"I don't mean I feel weird, like self conscious or worrying about what people think of me. I could generally care less.
I mean, that when you get to the register, you'd have to quick wrestle the bags out of your cart, and hand them to the clerk.
Now, does that make their job harder? Do YOU bag your own stuff in that case, or do THEY put each bag up on the bag handle holders, and fill them?"

Don't worry about what other people think. Most people honestly don't care what sort of bags the next person in line is using.

If you have the bags on top of your groceries, or pull them out while you're waiting in line, you'll have them on hand. If there is no line, there's no rush to take them out. Just tell the cashier to give you a second to pull them out; there's no rush.

It really doesn't make our job harder. It's no worse, time-wise, than requesting paper bags. It does take a few seconds to unfold them and prop them up, but no more than it takes to pull apart a plastic bag that won't open. Generally, the cashier still bags the groceries in cloth bags.

Plastic bags (or the ones we use, at least) are a PITA, at least to me-- they stick together, rip easily if you so much as look at them funny, and are often hard to work with. I'd be quite content with switching entirely to reusable bags.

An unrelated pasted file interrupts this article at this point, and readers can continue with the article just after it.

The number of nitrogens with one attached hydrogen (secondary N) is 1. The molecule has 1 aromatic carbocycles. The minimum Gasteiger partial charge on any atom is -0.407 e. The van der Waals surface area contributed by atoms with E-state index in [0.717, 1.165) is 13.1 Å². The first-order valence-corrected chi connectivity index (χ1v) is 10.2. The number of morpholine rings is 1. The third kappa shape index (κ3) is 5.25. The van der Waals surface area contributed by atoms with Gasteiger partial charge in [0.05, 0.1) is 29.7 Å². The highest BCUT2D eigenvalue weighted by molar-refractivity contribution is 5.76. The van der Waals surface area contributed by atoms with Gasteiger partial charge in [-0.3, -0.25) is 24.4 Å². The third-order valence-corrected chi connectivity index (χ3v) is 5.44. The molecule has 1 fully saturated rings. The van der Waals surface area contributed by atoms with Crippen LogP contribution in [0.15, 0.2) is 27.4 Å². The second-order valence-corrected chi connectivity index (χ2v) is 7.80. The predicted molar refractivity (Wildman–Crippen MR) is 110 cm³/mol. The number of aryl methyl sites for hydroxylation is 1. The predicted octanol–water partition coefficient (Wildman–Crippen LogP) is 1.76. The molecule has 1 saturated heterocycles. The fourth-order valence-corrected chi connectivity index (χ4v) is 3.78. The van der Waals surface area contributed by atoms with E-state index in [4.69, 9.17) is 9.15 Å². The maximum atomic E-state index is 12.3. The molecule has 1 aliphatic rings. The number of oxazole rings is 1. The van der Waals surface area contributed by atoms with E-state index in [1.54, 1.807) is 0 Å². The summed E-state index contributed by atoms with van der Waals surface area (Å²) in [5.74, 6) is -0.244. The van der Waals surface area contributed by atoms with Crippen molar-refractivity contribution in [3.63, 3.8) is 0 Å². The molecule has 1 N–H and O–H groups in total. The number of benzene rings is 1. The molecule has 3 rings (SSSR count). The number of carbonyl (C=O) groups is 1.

Guest's picture
Guest

Strange, how you can rip a plastic bag just by opening it, yet it holds a gallon of milk...sometimes two!!
LOL!

Guest's picture
Guest

I like the green Walmart bag I got for free. :) But, I was unhappy that they wouldn't give me a couple to fit my cartload of groceries in. Instead I had the green bag and 8 or 9 plastic bags. Grr. But, the bag is great to take in to Aldi. Aside from the milk, I can fit all my groceries in it...no more boxes! :)

Guest's picture
Guest

It would seem so easy to just use reusable cloth bags and save our earth. It's also naive. Much more energy is used to produce and transport reusable cloth bags. What about growing the cotton or hemp? Fertilizer, insecticide, and cheap labor? How about the gas, energy and time wasted making multiple trips to the supermarket with a small reusable bag to buy a family size load of groceries that I can get in one trip carrying all my plastic bags with a Baggy Buddy carry handle.
Every large supermarket has a recycle container at the door. If we all just recycle our plastic bags, we can have our convenience and a greener planet.

Guest's picture
Guest

wait so how many casn you get? i need alot for a project im doing and i was wondering if you could help.

Guest's picture
A mom

I have been using the reusable bags for months now and I love them. Meijers has the best bags. I want one of the walmart green ones that they was giving away... I would love to buy one from someone. Please email me.

sctc04@aol.com